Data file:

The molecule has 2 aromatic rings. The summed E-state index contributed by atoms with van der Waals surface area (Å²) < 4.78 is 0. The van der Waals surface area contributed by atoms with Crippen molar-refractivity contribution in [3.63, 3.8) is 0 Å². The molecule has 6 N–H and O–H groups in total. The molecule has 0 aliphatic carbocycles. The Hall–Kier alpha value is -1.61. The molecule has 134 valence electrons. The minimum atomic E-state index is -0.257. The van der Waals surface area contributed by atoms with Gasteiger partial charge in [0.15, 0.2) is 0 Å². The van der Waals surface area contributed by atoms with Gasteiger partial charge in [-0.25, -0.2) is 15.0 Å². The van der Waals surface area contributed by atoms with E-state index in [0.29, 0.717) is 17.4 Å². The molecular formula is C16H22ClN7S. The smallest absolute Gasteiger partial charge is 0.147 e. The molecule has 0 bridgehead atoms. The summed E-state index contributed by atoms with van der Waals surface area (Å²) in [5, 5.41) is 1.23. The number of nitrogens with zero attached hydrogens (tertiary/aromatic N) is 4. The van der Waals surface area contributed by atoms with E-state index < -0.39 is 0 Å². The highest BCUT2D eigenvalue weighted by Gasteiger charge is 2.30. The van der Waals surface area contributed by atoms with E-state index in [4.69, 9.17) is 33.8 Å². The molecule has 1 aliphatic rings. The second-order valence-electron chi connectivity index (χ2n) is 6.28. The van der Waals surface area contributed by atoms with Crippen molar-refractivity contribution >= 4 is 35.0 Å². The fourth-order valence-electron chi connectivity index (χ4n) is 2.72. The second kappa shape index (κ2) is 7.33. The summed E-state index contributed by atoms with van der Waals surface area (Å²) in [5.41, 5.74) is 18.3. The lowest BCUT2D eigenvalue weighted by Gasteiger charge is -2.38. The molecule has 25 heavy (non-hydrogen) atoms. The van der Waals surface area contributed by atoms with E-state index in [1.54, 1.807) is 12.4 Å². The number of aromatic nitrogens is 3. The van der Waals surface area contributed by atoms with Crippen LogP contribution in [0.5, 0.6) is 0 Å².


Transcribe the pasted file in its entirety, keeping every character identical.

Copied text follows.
The molecule has 2 aromatic rings. The summed E-state index contributed by atoms with van der Waals surface area (Å²) < 4.78 is 0. The van der Waals surface area contributed by atoms with Crippen molar-refractivity contribution in [3.63, 3.8) is 0 Å². The molecule has 6 N–H and O–H groups in total. The molecule has 0 aliphatic carbocycles. The Hall–Kier alpha value is -1.61. The molecule has 134 valence electrons. The minimum atomic E-state index is -0.257. The van der Waals surface area contributed by atoms with Gasteiger partial charge in [0.15, 0.2) is 0 Å². The van der Waals surface area contributed by atoms with Gasteiger partial charge in [-0.25, -0.2) is 15.0 Å². The van der Waals surface area contributed by atoms with E-state index in [0.29, 0.717) is 17.4 Å². The molecular formula is C16H22ClN7S. The smallest absolute Gasteiger partial charge is 0.147 e. The molecule has 0 bridgehead atoms. The summed E-state index contributed by atoms with van der Waals surface area (Å²) in [5, 5.41) is 1.23. The number of nitrogens with zero attached hydrogens (tertiary/aromatic N) is 4. The van der Waals surface area contributed by atoms with E-state index < -0.39 is 0 Å². The highest BCUT2D eigenvalue weighted by Gasteiger charge is 2.30. The van der Waals surface area contributed by atoms with E-state index in [4.69, 9.17) is 33.8 Å². The molecule has 1 aliphatic rings. The second-order valence-electron chi connectivity index (χ2n) is 6.28. The van der Waals surface area contributed by atoms with Crippen molar-refractivity contribution >= 4 is 35.0 Å². The fourth-order valence-electron chi connectivity index (χ4n) is 2.72. The second kappa shape index (κ2) is 7.33. The summed E-state index contributed by atoms with van der Waals surface area (Å²) in [5.41, 5.74) is 18.3. The lowest BCUT2D eigenvalue weighted by Gasteiger charge is -2.38. The molecule has 25 heavy (non-hydrogen) atoms. The van der Waals surface area contributed by atoms with E-state index in [1.54, 1.807) is 12.4 Å². The number of aromatic nitrogens is 3. The van der Waals surface area contributed by atoms with Crippen LogP contribution in [0.5, 0.6) is 0 Å².